Thursday, July 07, 2011

Pereda at AFA: Summer of Goliath

The hardscrabble village of Huilotepec might not offer much, but it is very definitely a man’s world. The men and the boys, who are mainly distinguishable by their age, walk out on their wives, slack off from work, and perhaps even get away with murder (opinions vary), while the women are left to raise the children and eke out a living. Though billed as a hybrid of fiction and documentary filmmaking, Nicolás Pereda’s Summer of Goliath (trailer here) will strike viewers as being all too real when it begins its premiere New York theatrical run tomorrow at Anthology Film Archives in conjunction with their Pereda retrospective.

Oscar insists he did not kill his girlfriend, even though her body was found in his bed. His brother kind-of sort-of gives him the benefit of the doubt, but most of the village shuns the boy they now call Goliath. It is embarrassing for Oscar, but he is getting off easy, if he really did it.

Huilotepec’s grown men do not spend much time worrying about the consequences of their actions either. Theresa’s serial philandering (and bisexual if she is to be believed) husband has finally left her for another woman. She is not taking it well. Adding to her frustrations, her ne’er-do-well son refuses to look for a decent job, preferring the apparently aimless thuggery of life as a soldier.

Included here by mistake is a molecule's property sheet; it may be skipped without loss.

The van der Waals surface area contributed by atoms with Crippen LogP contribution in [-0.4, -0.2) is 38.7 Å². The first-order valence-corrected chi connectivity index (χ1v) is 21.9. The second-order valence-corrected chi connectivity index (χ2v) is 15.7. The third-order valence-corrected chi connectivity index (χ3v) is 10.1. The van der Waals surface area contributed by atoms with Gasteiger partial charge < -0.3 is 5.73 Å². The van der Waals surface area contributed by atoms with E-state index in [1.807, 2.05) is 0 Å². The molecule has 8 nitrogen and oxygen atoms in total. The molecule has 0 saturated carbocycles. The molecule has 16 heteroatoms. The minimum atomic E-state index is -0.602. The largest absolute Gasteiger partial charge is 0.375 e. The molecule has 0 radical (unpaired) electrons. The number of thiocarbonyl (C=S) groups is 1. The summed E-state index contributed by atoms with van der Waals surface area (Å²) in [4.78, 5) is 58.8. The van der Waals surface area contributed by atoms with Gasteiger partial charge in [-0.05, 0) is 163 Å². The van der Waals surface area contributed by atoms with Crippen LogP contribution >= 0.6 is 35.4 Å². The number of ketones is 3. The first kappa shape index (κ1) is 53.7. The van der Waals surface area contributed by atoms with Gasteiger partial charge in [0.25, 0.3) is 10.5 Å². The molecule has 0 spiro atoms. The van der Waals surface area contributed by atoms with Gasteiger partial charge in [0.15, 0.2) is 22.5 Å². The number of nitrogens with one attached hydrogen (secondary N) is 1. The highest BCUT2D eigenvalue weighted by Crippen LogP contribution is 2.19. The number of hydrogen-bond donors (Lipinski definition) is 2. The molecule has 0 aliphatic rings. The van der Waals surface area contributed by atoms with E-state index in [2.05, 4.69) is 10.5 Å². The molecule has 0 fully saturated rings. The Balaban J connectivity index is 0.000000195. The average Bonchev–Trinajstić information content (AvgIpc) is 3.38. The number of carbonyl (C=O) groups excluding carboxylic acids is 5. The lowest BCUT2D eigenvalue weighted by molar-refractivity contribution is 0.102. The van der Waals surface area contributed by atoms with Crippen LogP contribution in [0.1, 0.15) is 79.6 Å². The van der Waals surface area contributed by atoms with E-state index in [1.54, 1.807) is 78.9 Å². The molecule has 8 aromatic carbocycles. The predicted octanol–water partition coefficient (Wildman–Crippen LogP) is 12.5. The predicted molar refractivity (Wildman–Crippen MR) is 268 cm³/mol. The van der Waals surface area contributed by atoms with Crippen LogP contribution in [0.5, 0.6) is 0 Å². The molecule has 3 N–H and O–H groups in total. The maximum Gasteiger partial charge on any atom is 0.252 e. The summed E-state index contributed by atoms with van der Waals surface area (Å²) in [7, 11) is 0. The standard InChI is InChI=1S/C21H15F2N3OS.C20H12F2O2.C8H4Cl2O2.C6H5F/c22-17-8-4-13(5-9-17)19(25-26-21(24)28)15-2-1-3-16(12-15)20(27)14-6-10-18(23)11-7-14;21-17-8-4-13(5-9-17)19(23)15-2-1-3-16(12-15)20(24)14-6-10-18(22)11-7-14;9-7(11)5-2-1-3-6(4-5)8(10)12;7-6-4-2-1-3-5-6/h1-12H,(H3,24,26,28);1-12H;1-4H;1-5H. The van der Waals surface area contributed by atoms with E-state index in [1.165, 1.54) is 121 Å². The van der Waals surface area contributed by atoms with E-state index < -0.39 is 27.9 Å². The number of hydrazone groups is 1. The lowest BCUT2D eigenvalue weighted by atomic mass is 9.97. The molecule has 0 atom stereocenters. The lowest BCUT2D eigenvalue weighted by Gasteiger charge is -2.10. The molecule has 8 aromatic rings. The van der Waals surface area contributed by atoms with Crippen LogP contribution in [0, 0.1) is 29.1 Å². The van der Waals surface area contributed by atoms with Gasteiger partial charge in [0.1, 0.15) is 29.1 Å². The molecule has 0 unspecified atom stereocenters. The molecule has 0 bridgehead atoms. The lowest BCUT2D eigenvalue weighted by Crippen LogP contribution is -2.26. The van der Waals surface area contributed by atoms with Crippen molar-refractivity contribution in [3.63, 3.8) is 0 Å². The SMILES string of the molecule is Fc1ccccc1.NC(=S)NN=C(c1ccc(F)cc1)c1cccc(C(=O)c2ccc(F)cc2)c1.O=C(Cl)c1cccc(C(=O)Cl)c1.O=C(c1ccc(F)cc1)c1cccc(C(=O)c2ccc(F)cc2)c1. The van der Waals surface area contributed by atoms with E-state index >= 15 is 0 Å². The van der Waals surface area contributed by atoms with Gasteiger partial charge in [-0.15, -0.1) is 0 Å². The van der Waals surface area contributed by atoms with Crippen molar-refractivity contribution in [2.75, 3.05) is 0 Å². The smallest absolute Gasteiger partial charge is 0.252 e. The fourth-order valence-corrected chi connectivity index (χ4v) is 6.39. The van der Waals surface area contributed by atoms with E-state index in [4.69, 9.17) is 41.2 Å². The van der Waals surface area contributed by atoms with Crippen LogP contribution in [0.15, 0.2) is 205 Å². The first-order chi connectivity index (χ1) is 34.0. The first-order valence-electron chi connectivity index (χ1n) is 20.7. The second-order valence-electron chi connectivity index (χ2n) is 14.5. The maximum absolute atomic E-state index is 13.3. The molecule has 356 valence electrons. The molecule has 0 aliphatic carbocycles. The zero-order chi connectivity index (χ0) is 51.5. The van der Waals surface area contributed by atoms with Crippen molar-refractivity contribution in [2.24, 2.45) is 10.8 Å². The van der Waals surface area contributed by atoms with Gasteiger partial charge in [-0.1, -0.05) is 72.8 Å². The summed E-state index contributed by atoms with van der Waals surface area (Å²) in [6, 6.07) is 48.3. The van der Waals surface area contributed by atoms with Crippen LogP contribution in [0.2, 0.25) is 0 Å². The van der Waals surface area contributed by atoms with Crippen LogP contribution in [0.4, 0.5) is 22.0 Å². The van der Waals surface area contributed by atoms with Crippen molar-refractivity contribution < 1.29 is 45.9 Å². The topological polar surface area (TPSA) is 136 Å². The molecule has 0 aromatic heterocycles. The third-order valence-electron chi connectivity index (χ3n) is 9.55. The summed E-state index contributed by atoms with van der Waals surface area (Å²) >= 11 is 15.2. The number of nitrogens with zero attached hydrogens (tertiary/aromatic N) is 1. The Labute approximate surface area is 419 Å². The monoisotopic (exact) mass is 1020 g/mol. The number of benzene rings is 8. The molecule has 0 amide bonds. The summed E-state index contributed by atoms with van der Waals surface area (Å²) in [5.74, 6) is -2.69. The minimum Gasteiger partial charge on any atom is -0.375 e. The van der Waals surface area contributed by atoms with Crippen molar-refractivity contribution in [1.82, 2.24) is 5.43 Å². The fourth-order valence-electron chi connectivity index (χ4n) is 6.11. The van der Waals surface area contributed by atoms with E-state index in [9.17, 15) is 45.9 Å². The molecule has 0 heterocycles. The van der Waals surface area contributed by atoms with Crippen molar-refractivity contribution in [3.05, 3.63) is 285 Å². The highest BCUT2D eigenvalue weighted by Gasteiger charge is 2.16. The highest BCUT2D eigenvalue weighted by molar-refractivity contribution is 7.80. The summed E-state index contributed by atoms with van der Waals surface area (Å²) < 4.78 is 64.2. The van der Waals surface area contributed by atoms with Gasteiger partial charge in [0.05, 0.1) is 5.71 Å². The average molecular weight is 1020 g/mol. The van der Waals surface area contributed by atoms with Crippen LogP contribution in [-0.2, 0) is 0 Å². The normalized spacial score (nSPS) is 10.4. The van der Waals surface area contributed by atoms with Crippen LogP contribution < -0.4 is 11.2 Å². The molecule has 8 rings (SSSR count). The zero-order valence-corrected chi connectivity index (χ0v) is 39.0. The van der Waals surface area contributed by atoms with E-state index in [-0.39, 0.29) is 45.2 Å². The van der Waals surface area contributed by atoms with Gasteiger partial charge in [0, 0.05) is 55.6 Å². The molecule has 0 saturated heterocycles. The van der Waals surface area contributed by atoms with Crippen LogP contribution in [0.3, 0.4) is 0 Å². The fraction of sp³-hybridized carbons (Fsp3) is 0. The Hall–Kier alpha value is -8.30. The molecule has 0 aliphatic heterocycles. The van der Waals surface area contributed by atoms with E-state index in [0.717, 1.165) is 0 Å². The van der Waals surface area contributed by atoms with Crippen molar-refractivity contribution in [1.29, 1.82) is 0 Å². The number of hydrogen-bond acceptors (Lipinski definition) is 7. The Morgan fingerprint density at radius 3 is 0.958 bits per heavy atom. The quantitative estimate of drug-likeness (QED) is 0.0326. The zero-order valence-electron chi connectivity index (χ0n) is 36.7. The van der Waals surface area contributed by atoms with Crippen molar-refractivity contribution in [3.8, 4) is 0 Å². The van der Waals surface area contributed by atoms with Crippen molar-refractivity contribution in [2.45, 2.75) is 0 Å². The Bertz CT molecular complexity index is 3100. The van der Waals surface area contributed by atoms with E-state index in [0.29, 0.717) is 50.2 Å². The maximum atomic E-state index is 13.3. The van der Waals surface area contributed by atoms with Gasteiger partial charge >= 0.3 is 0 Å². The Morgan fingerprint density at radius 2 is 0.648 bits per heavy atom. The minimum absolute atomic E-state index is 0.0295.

Incorporating elements (and at least one full scene) from Pereda’s short film Interview with the Earth, Pereda tells a grimly naturalistic collection of stories, only tangentially connected, with a documentarian’s cool detachment. It is not a flattering picture, suggesting widespread homophobic, sexist, and even sociopathic behavior in the sleepy hamlet. Of course, it is not supposed to be pretty. It is intended to reflect reality. Yet, Pereda even throws an occasional post-modernistic curve ball, breaking the fly-on-the-wall pretense by filming his actors in rehearsal for a scene we will shortly watch in earnest.

Though necessarily difficult to engage with, Goliath’s ensemble cast is mostly convincing as the emotionally stunted youths. However, Teresa Sanchez’s spurned wife and mother is a memorably tragic figure. It is painful to watch her, but impossible to turn away.

Notably, Pereda never attempts to blame so-called globalization or any other trendy social ill for the depressed conditions in Huilotepec. He simply presents reality as he ostensibly finds it. The results in Goliath are demanding and uneven cinema, yet vividly evocative. Recommended for seasoned art-house patrons, Goliath opens tomorrow (7/8) at AFA, where Interview also screens Friday, Sunday, and Tuesday (7/8, 7/10, and 7/12) during the Pereda retrospective.